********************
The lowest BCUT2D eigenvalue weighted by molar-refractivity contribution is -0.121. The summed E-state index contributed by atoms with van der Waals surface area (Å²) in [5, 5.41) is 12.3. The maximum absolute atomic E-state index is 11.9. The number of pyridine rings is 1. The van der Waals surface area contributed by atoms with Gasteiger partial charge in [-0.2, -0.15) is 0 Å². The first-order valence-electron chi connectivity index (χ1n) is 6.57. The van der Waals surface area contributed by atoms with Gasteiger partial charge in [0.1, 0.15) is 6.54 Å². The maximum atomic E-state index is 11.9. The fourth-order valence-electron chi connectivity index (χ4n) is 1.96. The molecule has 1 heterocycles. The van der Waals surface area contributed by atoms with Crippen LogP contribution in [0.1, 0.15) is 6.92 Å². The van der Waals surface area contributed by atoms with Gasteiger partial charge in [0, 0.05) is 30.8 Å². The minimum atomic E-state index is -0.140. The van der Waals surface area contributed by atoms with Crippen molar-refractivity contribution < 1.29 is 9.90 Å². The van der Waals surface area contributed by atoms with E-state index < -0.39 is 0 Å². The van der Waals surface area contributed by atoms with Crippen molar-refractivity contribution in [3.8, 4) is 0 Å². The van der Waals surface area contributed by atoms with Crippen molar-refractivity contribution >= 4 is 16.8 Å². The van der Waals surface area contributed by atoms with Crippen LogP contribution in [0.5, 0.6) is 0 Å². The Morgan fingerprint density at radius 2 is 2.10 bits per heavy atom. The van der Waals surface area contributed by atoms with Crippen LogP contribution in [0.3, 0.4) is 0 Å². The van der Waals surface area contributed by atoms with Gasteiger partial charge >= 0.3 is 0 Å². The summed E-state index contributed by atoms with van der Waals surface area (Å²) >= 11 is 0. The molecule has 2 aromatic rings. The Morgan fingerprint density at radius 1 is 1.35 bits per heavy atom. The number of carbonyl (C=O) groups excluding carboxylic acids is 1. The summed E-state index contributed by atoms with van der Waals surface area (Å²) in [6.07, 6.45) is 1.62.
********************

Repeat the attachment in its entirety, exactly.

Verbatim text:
The lowest BCUT2D eigenvalue weighted by molar-refractivity contribution is -0.121. The summed E-state index contributed by atoms with van der Waals surface area (Å²) in [5, 5.41) is 12.3. The maximum absolute atomic E-state index is 11.9. The number of pyridine rings is 1. The van der Waals surface area contributed by atoms with Gasteiger partial charge in [-0.2, -0.15) is 0 Å². The first-order valence-electron chi connectivity index (χ1n) is 6.57. The van der Waals surface area contributed by atoms with Gasteiger partial charge in [0.1, 0.15) is 6.54 Å². The maximum atomic E-state index is 11.9. The fourth-order valence-electron chi connectivity index (χ4n) is 1.96. The molecule has 1 heterocycles. The van der Waals surface area contributed by atoms with Crippen LogP contribution in [0.1, 0.15) is 6.92 Å². The van der Waals surface area contributed by atoms with Gasteiger partial charge in [0, 0.05) is 30.8 Å². The minimum atomic E-state index is -0.140. The van der Waals surface area contributed by atoms with Crippen molar-refractivity contribution < 1.29 is 9.90 Å². The van der Waals surface area contributed by atoms with E-state index < -0.39 is 0 Å². The van der Waals surface area contributed by atoms with Crippen molar-refractivity contribution in [3.8, 4) is 0 Å². The van der Waals surface area contributed by atoms with Crippen molar-refractivity contribution >= 4 is 16.8 Å². The van der Waals surface area contributed by atoms with Crippen LogP contribution in [0.5, 0.6) is 0 Å². The Morgan fingerprint density at radius 2 is 2.10 bits per heavy atom. The van der Waals surface area contributed by atoms with Crippen LogP contribution in [0.3, 0.4) is 0 Å². The van der Waals surface area contributed by atoms with Gasteiger partial charge >= 0.3 is 0 Å². The summed E-state index contributed by atoms with van der Waals surface area (Å²) >= 11 is 0. The molecule has 2 aromatic rings. The Morgan fingerprint density at radius 1 is 1.35 bits per heavy atom. The number of carbonyl (C=O) groups excluding carboxylic acids is 1. The summed E-state index contributed by atoms with van der Waals surface area (Å²) in [6.07, 6.45) is 1.62.